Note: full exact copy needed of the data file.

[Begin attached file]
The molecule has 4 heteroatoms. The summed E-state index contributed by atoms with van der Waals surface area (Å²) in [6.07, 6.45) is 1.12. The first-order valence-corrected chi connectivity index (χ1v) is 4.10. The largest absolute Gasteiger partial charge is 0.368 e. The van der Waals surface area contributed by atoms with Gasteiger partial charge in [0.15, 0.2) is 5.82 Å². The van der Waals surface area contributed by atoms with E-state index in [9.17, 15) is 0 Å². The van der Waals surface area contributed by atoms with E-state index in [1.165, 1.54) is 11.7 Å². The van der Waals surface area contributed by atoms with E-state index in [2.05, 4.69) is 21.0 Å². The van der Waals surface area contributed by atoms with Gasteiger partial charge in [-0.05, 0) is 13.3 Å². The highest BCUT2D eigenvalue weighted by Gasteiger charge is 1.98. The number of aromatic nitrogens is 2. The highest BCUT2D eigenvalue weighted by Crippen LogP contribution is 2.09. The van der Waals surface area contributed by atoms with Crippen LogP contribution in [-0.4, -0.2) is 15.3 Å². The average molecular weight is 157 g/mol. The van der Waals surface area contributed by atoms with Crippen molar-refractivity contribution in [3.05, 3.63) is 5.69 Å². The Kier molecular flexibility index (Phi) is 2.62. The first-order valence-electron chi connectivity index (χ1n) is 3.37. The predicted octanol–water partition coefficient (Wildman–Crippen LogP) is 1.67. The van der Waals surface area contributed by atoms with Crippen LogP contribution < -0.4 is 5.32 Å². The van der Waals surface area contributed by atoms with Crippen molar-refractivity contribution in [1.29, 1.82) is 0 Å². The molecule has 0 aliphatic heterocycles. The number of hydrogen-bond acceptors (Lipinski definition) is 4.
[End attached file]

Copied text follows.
The molecule has 4 heteroatoms. The summed E-state index contributed by atoms with van der Waals surface area (Å²) in [6.07, 6.45) is 1.12. The first-order valence-corrected chi connectivity index (χ1v) is 4.10. The largest absolute Gasteiger partial charge is 0.368 e. The van der Waals surface area contributed by atoms with Gasteiger partial charge in [0.15, 0.2) is 5.82 Å². The van der Waals surface area contributed by atoms with E-state index in [9.17, 15) is 0 Å². The van der Waals surface area contributed by atoms with E-state index in [1.165, 1.54) is 11.7 Å². The van der Waals surface area contributed by atoms with E-state index in [2.05, 4.69) is 21.0 Å². The van der Waals surface area contributed by atoms with Gasteiger partial charge in [-0.05, 0) is 13.3 Å². The highest BCUT2D eigenvalue weighted by Gasteiger charge is 1.98. The number of aromatic nitrogens is 2. The highest BCUT2D eigenvalue weighted by Crippen LogP contribution is 2.09. The van der Waals surface area contributed by atoms with Crippen LogP contribution in [-0.4, -0.2) is 15.3 Å². The average molecular weight is 157 g/mol. The van der Waals surface area contributed by atoms with Crippen molar-refractivity contribution in [3.05, 3.63) is 5.69 Å². The Kier molecular flexibility index (Phi) is 2.62. The first-order valence-electron chi connectivity index (χ1n) is 3.37. The predicted octanol–water partition coefficient (Wildman–Crippen LogP) is 1.67. The van der Waals surface area contributed by atoms with Crippen LogP contribution < -0.4 is 5.32 Å². The van der Waals surface area contributed by atoms with Crippen molar-refractivity contribution in [1.29, 1.82) is 0 Å². The molecule has 0 aliphatic heterocycles. The number of hydrogen-bond acceptors (Lipinski definition) is 4.